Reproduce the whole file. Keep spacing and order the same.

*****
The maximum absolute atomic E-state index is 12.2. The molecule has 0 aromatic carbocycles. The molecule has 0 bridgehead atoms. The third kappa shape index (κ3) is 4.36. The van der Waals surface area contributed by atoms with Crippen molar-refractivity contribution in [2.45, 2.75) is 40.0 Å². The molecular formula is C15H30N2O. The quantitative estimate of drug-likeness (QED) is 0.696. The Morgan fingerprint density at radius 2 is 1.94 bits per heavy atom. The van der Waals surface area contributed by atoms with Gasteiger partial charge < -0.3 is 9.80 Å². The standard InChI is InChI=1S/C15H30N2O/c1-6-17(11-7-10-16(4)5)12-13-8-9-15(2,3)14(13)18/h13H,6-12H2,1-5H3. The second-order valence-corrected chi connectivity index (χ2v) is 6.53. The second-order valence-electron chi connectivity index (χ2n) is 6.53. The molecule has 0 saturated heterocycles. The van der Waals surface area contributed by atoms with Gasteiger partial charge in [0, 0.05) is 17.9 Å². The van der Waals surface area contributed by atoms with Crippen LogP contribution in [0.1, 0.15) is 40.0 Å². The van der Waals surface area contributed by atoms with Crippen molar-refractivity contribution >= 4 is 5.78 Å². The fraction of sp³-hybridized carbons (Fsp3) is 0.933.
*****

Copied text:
The maximum absolute atomic E-state index is 12.2. The molecule has 0 aromatic carbocycles. The molecule has 0 bridgehead atoms. The third kappa shape index (κ3) is 4.36. The van der Waals surface area contributed by atoms with Crippen molar-refractivity contribution in [2.45, 2.75) is 40.0 Å². The molecular formula is C15H30N2O. The quantitative estimate of drug-likeness (QED) is 0.696. The Morgan fingerprint density at radius 2 is 1.94 bits per heavy atom. The van der Waals surface area contributed by atoms with Gasteiger partial charge < -0.3 is 9.80 Å². The standard InChI is InChI=1S/C15H30N2O/c1-6-17(11-7-10-16(4)5)12-13-8-9-15(2,3)14(13)18/h13H,6-12H2,1-5H3. The second-order valence-corrected chi connectivity index (χ2v) is 6.53. The second-order valence-electron chi connectivity index (χ2n) is 6.53. The molecule has 0 saturated heterocycles. The van der Waals surface area contributed by atoms with Gasteiger partial charge in [0, 0.05) is 17.9 Å². The van der Waals surface area contributed by atoms with Crippen LogP contribution in [0.1, 0.15) is 40.0 Å². The van der Waals surface area contributed by atoms with Crippen molar-refractivity contribution >= 4 is 5.78 Å². The fraction of sp³-hybridized carbons (Fsp3) is 0.933.